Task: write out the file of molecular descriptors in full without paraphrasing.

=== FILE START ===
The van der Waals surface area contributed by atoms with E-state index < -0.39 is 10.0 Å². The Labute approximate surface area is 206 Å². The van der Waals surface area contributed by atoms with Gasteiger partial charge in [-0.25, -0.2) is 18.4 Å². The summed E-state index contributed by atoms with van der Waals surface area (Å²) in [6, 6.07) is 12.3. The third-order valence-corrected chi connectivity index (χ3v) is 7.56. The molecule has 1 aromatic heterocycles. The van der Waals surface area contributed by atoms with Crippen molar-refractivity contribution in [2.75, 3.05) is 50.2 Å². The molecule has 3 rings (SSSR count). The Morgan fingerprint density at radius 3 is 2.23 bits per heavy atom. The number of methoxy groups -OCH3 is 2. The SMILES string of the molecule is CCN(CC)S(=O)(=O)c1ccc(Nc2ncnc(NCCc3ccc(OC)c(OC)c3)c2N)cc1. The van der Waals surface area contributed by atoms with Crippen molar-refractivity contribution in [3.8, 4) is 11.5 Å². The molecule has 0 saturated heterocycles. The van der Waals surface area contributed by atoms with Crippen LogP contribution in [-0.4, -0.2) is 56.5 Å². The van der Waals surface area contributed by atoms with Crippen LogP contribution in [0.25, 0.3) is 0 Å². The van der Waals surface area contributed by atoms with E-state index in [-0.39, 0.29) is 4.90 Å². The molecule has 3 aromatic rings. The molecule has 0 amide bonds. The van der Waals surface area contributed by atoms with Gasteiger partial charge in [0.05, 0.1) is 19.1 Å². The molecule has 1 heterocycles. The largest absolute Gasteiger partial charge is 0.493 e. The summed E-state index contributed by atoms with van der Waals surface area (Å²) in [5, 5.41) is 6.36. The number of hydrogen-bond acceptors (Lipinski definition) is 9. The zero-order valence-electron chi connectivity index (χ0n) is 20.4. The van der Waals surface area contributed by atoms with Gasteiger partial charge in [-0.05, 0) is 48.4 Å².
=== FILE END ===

The van der Waals surface area contributed by atoms with E-state index < -0.39 is 10.0 Å². The Labute approximate surface area is 206 Å². The van der Waals surface area contributed by atoms with Gasteiger partial charge in [-0.25, -0.2) is 18.4 Å². The summed E-state index contributed by atoms with van der Waals surface area (Å²) in [6, 6.07) is 12.3. The third-order valence-corrected chi connectivity index (χ3v) is 7.56. The molecule has 1 aromatic heterocycles. The van der Waals surface area contributed by atoms with Crippen molar-refractivity contribution in [2.75, 3.05) is 50.2 Å². The molecule has 3 rings (SSSR count). The Morgan fingerprint density at radius 3 is 2.23 bits per heavy atom. The number of methoxy groups -OCH3 is 2. The SMILES string of the molecule is CCN(CC)S(=O)(=O)c1ccc(Nc2ncnc(NCCc3ccc(OC)c(OC)c3)c2N)cc1. The van der Waals surface area contributed by atoms with Crippen molar-refractivity contribution in [3.8, 4) is 11.5 Å². The molecule has 0 saturated heterocycles. The van der Waals surface area contributed by atoms with Crippen LogP contribution in [-0.4, -0.2) is 56.5 Å². The van der Waals surface area contributed by atoms with Crippen LogP contribution in [0.25, 0.3) is 0 Å². The van der Waals surface area contributed by atoms with E-state index in [-0.39, 0.29) is 4.90 Å². The molecule has 3 aromatic rings. The molecule has 0 amide bonds. The van der Waals surface area contributed by atoms with Gasteiger partial charge in [0.05, 0.1) is 19.1 Å². The molecule has 1 heterocycles. The largest absolute Gasteiger partial charge is 0.493 e. The summed E-state index contributed by atoms with van der Waals surface area (Å²) in [5, 5.41) is 6.36. The number of hydrogen-bond acceptors (Lipinski definition) is 9. The zero-order valence-electron chi connectivity index (χ0n) is 20.4. The van der Waals surface area contributed by atoms with Gasteiger partial charge in [-0.05, 0) is 48.4 Å².